Kiekebusch, Grafopress, Nebiolo, Koenig & Bauer, Johannisberg, Sadolin & Holmblad, Buhler Bros (Swissplex), GMA Tirfing and Parisolith were just a few of the agencies held by Printing Material up to 1957.

The same year a Montreal firm, Barer Engineering & Machinery Co Ltd., who held the Canadian rights to all East German machinery since the early 50s, agreed to sell the Polygraph-Export rights along with their remaining inventory to Printing Material Ltd. Now, with even more lucrative lines to sell and at exceedingly low prices due to the iron curtain’s desperate need for hard currency, Lefebvre went wild doing crazy deals, offering long-term repayment plans, extending credit, and inflating the value of trade-ins - anything to secure a signature on a sales contract.

Printing Material ad
Ad by Printing Material Limited in CP&P Oct 1958

The financing firms of the day, including Canada’s largest bank, were delighted to extend loans to Printing Material once they saw the potential of fat margins on East German equipment. All Lefebvre needed was to show a copy of a sales contract along with a customer deposit. Air travel back and forth to Europe and California, expensive hotels, and fast cars became part of Lefebvre’s life: an addiction that has been the downfall of many a salesman.

It looks like a Ponzi Scheme to me . . .
As debts piled up, Lefebvre felt the screws tightening and pushed his sales staff to write more and more contracts with even more generous terms to appease the increasingly panicked bankers. The ruse worked for months, but there would be no escaping the realities that had, on the surface, displayed Printing Material Ltd as a successful venture ensconced in a palatial building on Montreal’s Park Avenue and employing over eighty people. The dam finally burst on 28 October 1959 when Lefebvre orchestrated a “voluntary bankruptcy with only hours to spare.”

Over 524 creditors soon discovered they’d be whistling for pennies on the dollar and had been duped by Lefebvre’s hyperbole. Polygraph-Export had the most to lose and flew a representative to Montreal to try and salvage whatever equipment remained in inventory, but their $608,000 ($7 million today) had already vaporized.

Further bad news awaited the appointed receiver when substantial cash sums paid to the company by finance companies “were never entered in the company books.” Individual sales were “financed not only once, but twice, and in some cases three times.”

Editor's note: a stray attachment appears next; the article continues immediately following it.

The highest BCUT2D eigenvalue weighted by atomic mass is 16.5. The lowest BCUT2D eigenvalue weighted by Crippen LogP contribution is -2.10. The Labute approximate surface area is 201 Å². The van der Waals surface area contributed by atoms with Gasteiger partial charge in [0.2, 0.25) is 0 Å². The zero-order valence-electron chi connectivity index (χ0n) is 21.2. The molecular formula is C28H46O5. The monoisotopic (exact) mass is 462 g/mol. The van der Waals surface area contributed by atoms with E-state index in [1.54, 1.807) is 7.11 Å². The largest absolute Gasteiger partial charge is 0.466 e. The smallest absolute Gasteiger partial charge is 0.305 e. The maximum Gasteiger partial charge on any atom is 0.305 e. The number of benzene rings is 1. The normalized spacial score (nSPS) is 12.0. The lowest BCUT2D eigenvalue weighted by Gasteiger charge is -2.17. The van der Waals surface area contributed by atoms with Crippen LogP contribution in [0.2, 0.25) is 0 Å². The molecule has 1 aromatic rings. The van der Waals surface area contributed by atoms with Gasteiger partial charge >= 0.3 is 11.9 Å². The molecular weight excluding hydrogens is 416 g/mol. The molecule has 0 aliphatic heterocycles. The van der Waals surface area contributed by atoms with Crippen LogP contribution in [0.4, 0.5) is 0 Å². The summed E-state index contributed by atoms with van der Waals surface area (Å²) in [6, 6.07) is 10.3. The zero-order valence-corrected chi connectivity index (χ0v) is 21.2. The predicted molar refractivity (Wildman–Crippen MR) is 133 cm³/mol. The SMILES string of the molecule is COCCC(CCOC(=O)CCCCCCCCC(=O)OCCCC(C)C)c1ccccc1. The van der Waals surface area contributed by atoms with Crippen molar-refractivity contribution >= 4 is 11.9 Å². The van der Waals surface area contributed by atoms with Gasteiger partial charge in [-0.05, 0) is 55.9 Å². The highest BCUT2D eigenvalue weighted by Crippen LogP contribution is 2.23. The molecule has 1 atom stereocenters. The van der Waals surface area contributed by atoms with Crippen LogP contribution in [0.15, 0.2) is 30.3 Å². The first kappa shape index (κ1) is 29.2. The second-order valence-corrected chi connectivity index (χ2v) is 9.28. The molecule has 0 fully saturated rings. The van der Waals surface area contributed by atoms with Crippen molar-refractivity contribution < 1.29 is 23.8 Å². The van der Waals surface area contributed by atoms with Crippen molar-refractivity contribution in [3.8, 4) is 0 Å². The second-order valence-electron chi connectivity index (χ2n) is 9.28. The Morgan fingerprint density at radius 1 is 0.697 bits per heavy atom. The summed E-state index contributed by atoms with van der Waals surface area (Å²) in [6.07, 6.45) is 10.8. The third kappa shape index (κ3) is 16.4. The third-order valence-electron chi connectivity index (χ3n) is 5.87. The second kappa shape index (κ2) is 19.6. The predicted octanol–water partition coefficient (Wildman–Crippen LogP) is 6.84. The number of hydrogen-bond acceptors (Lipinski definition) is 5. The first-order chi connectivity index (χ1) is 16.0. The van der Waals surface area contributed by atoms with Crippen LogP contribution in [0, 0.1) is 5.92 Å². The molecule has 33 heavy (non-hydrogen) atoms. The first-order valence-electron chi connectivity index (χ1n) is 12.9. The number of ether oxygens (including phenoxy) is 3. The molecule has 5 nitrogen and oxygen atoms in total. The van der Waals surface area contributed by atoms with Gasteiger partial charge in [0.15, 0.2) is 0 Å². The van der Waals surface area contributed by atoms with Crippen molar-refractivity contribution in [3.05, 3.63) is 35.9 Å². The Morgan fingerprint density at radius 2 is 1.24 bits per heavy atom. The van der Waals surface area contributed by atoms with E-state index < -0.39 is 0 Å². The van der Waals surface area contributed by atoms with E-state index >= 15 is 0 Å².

Oddly, Lefebvre was listed as a creditor but would vanish from the scene by the end of November, only after he transferred his house in the affluent town of Hampstead to his brother-in-law. The saga of Printing Material would haunt the industry for years to come.

What happened to all the money? Where is Gaston Lefebvre? How could reputable finance companies, accounting firms, governments, and machine suppliers be so gullible in extending massive loans and machinery without a second thought? The answers were the same in 1959 as today. Thousands of off-colour business deals that should not have passed a “smell test” have been uncovered since the Printing Material fiasco, and tomorrow there will be more.

History is a good teacher; unfortunately,
the lessons will soon be repeated elsewhere.

In 1957, my father went to work for Lefebvre, and years later, I can still hear “Gaston Lefebvre!” passing my dad’s lips around the house. I was too young to know why. My dad had to get another job, just like the 80-plus other people who found themselves abruptly unemployed. Lefebvre never materialized again, nor did all the money. One can only guess where both ended up. To add insult to injury, the Statler Hilton Hotel in New York never got paid for Lefebvre’s stay during Spectra ’59.

Milton Berg had some terrific years selling East German machinery. By 1957, he had delivered one hundred and thirty-five Universal RZOs alone. Still, by the end of 1960, he relinquished his hard-fought agency to Royal Zenith, a firm well-connected with print. Royal Zenith would hold on to the agencies until 1990, when Koenig & Bauer purchased Planeta, and the “iron curtain” finally imploded under its weight. History is a good teacher; unfortunately, the lessons will soon be repeated elsewhere.